Restructuring (thoughts, strategies,…)

The past month has been occupied with several projects and programs: IMO Training camp (as a trainer and facilitator 😛 ), interviews, scholarship applications and several travels to Klang Valley. In fact, I have used the Electric Train Service for two round trips (Penang–KL) within two weeks.

Having done my A-Levels and received my offers, should I even be doing these? Yes–unfortunate or not. And my A-Levels comrades feel the same way too: adding applications to admissions and scholarships endlessly.

On the last Thursday, the decision of the much awaited Public Service Department (PSD) scholarship suspension issue was out: yes, we were “not affected” according to our dearest Prime Minister because automatic sponsorship continues BUT—for local universities only. In other words, no stressing over getting into universities glistening on the Times Higher Education ranking board, because there’s no use. Now we were in a dilemma: should we throw our offer letters away since it’s now useless, or laminate it as a collection of one pivotal achievement in life?

Obviously we Bursarians (including me) were crestfallen upon this announcement (despite sounding positive: not affected isn’t it?) : most of us wouldn’t have chosen A-levels should the PSD informed us earlier! This A-level, being unnecessarily hard, had exerted seemingly insurmountable stress before being conquered by us. Now, frustration aside, holding an A-Level qualification sends paranoia to us since we are put to lower priority when applying to public universities. What’s more when we have IELTS and TOEFL but not MUET!

The whole feeling was like the song “Bittersweet” by Olivia Ong if you interpret “love” metaphorically as “scholarship”, and “lover” as those “more powerful than us” (so the opening of the song will be “I woke up one morning to find my scholarship gone”: that’s punny!)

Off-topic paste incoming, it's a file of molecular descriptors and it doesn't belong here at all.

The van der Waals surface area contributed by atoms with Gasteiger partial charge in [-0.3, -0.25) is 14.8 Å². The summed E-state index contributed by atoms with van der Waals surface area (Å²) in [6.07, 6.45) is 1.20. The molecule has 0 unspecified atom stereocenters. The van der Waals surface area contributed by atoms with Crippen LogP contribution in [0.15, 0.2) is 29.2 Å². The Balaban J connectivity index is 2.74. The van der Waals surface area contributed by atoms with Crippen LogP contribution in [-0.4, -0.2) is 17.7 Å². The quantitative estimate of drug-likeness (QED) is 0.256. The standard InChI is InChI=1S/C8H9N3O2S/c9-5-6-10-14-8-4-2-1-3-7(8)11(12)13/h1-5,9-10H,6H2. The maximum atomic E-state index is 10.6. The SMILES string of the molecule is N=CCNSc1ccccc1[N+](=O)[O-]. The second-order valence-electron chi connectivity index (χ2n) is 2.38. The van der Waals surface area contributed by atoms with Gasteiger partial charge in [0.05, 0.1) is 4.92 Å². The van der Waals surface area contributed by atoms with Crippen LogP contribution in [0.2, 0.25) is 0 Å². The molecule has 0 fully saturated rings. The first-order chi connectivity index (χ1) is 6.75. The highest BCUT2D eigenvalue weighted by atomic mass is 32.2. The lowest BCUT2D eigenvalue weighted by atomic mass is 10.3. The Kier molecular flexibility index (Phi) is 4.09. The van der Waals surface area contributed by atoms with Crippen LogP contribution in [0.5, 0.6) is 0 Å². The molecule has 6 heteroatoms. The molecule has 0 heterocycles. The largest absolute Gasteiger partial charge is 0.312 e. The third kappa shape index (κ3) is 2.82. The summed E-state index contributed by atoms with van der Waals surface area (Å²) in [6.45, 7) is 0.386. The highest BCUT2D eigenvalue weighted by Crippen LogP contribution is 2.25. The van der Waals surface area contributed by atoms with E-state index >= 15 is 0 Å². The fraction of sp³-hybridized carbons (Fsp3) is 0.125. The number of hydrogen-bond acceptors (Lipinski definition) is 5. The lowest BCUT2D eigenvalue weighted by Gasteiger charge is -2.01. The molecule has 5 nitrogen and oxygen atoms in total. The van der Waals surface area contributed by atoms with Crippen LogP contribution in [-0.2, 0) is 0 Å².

But in the end of the day we should appreciate the opportunity to study A-Levels. Appreciate the somewhat liberal teaching in Sunway College (e.g. no disciplinary control, no school uniform, more room to debate on classroom material), widening our opportunity beyond the traditional single-way interaction we had until high school. Appreciate the awesome friends we made with outings and celebrations abound, even with teachers (well only after getting there did I realize that birthday celebration is a norm, or a tradition that must not be missed). Appreciate the times when we spent time together, especially in ALSTAR( A-Level Student Ambassador) when we organized Food Carnival and chaperoned orphans to water park. Appreciate the time when four close friends and I embarked on a trip to Penang and Ipoh, unleashing our craze altogether.

Most importantly, appreciate how the 500-odd days transformed us to better selves-better academic abilities, time management and better personalities, to name a few. With top 20 universities as a requirement, I was trained to juggle A-Levels and SAT/application essays in my studies (simply because I wanted to widen my choices before deciding where to go). The stress culminated in October 2015 when I prepared my early application to US and Cambridge interview and written test amid the arduous A2 exam, but evidences showed that I survived.

If not of the higher requirement from top 50 to top 20, what else pushes us to achieve 65% 3A’s and above in the November 2015 exam?

One lecturer enthusiastically said “Take each offer as an achievement regardless whether you can go in the end, because you are entitled to study there”. This means we are successful and are capable of moving on to the next stage and finding other scholarships, so let’s proceed. That having said, no one should stop us from whining (cautiously) on social media while doing our things simultaneously, as we are granted the freedom of speech!

Ps: I like the unique way “Bittersweet” is being designed: light and active tone despite portraying pains. This should be the way of life, isn’t it?

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